by Stephen Dwoskin (2012)
Exploring the texture, the beauty and the singularity of aging faces and silhouettes, Age Is meditates through tiny details, a gesture, a pause, a look, on the subjective experience and cultural concepts of ageing.
Jane Arden’s The Other Side of the Underneath is a seriously disturbing film. It is also an uncharacteristically bold one. I think that in a lot of ways it is quite similar to Bernardo Bertollucci’s Partner (1968), a film about a young revolutionary, played by Pierre Clementi, whose life changes dramatically when a double appears and foils his plan to commit suicide. In the opening scene of The Other Side, a schizophrenic woman (Sheila Allen, The Legend of Spider Forest) is pulled out of a lake and placed in an asylum.
The film is based on director Arden’s “A New Communion for Freaks, Prophets and Witches”, a play she staged with the Holocaust women’s theatre troupe. It is comprised of a number of different episodes, each exploring a specific theme – female exploitation, voyeurism, sexual deprivation, etc. The Other Side is also a reflection of its creator’s brush with madness.
The key concept behind The Other Side is intriguing. The film argues that madness is part of a cycle that leads to sanity. It also stresses that this complex process is often misunderstood by those who have never experienced madness. Cultural and societal taboos are cited amongst the main reasons for its existence. Continue reading
The experimental film takes place in North-Caroline. In the last days of the American civil war three characteristic figures of the 1849 Hungarian emigration fight: the geographer artillery officer Fiala János, the rational scientist, Vereczky Ádám, the heroic fatalist and the attendant of Fiala: the emotional Boldogh, who struggles with homesickness. The fate of all the “”slowed down”" revolutionaries is hopeless. The boasting Vereczky dies a meaningless death on a huge swing which he was able to survey with the theodolite. Boldogh longs for home, maybe to die, while there is only one possibility for Fiala: he can participate in the construction works of the Pacific railway.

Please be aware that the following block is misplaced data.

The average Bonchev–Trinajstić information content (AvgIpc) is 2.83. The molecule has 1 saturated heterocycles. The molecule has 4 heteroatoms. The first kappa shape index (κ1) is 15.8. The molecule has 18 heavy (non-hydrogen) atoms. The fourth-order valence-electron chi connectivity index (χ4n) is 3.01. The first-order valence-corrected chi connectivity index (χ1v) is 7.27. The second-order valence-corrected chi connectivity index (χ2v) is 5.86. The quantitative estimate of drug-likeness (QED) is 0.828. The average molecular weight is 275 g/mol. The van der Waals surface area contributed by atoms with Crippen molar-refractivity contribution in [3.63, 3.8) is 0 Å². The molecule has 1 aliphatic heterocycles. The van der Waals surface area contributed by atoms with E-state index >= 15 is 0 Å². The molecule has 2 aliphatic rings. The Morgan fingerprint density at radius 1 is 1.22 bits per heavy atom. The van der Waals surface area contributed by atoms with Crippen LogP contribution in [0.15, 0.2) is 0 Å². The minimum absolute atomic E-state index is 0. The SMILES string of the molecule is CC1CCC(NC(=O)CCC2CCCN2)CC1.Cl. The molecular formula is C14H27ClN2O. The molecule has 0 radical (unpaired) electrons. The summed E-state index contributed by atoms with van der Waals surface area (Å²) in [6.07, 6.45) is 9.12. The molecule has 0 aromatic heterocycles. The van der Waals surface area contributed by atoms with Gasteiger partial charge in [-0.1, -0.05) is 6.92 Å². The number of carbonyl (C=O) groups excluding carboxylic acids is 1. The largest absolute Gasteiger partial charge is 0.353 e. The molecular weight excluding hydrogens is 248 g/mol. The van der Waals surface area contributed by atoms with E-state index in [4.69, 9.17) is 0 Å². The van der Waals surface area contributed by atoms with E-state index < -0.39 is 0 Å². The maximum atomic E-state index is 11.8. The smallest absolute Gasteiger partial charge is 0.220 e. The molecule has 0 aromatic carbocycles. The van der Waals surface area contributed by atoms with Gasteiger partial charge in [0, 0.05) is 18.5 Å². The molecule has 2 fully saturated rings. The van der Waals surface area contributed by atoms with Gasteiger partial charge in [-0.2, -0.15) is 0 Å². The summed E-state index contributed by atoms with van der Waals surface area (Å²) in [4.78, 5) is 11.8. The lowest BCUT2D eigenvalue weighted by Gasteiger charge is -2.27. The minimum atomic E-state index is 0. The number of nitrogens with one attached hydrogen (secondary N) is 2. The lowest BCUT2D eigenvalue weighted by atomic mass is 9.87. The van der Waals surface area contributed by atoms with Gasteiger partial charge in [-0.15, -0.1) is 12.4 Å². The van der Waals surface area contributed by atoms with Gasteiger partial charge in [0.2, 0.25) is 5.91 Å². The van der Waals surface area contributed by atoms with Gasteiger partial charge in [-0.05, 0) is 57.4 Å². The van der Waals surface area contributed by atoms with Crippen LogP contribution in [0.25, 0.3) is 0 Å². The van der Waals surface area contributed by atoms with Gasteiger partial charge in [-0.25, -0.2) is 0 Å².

1976 – Won Grand Prize – Mannheim-Heidelberg International Filmfestival Continue reading
Between July, 2007 and June, 2008, veteran independent film-maker,James Benning built replicas of two iconic American Cabins in a remote part of the High Sierras- Henry David Thoreau’s hut from Walden Pond and the one-room plywood shack in rural Montana from which Theodore John Kaczynski (the ‘Unabomber’) conducted his 16-year bombing campaign via the U.S. mail. The juxtaposition of these two simple structures invokes and implicates deeply conflicted and enduring foundational American myths concerning the scope and meaning of personal liberty, civic responsibility and the rule of law; individual conscience, democracy and civil disobedience; the transcendental value of nature, wilderness and the god-given right to exploit natural resources; American exceptionalism, environmental conservationism and faith in technological progress; the imperative to make oneself (anew), to ’succeed’ and, if necessary, to secede.
Naked Repose: A Conversation with James Benning about “Twenty Cigarettes”
Written by Darren Hughes
Published on 07 October 2011
“The guard is down and the mask is off, even more than in lone bedrooms where there’s a mirror. People’s faces are in naked repose down in the subway.” —Walker Evans
“So, have you ever smoked?” I laughed when James Benning asked me this question at the end of our conversation. “Honestly, I’ve probably smoked about twenty cigarettes,” I told him. “I’m a child of the 70s and 80s. Nancy Reagan told me to say ‘no.’” That was almost the full extent of our discussion of smoking, despite the fact that Benning’s feature-length video, Twenty Cigarettes, is constructed solely of portraits of smokers. The duration of each of the twenty shots is determined by the length of time it takes each subject to light, smoke, and discard a cigarette. Benning composed each shot, staged the person in front of a flat backdrop, and then walked away from the camera. Continue reading
Electronic music by Fred Coulter. With Bob Ohlrich, Pat Myers, Jake Leed, Mary Leed. “… a work of ambition and great technical virtuosity … there is enough going on in AKRAN to command anyone’s attention. And much of that is lovely and wonderfully difficult.” – Greenspun, The New York Times
“AKRAN by Richard Myers was unquestionably the discovery of the year …. It captures in rapid brilliant flashes the fears, the frustrations, the hang-ups, the hopes – the emotional texture of young people today …. It is a fascinating, penetrating film, and introduces Myers as one of the most original and creative independent talents around today.” – Arthur Knight Continue reading
It’s a 2012 short-film, text by Theodore J. Kaczynski, made of scans of a document from a FBI Laboratory, about the danger of experiments with accelerated particles: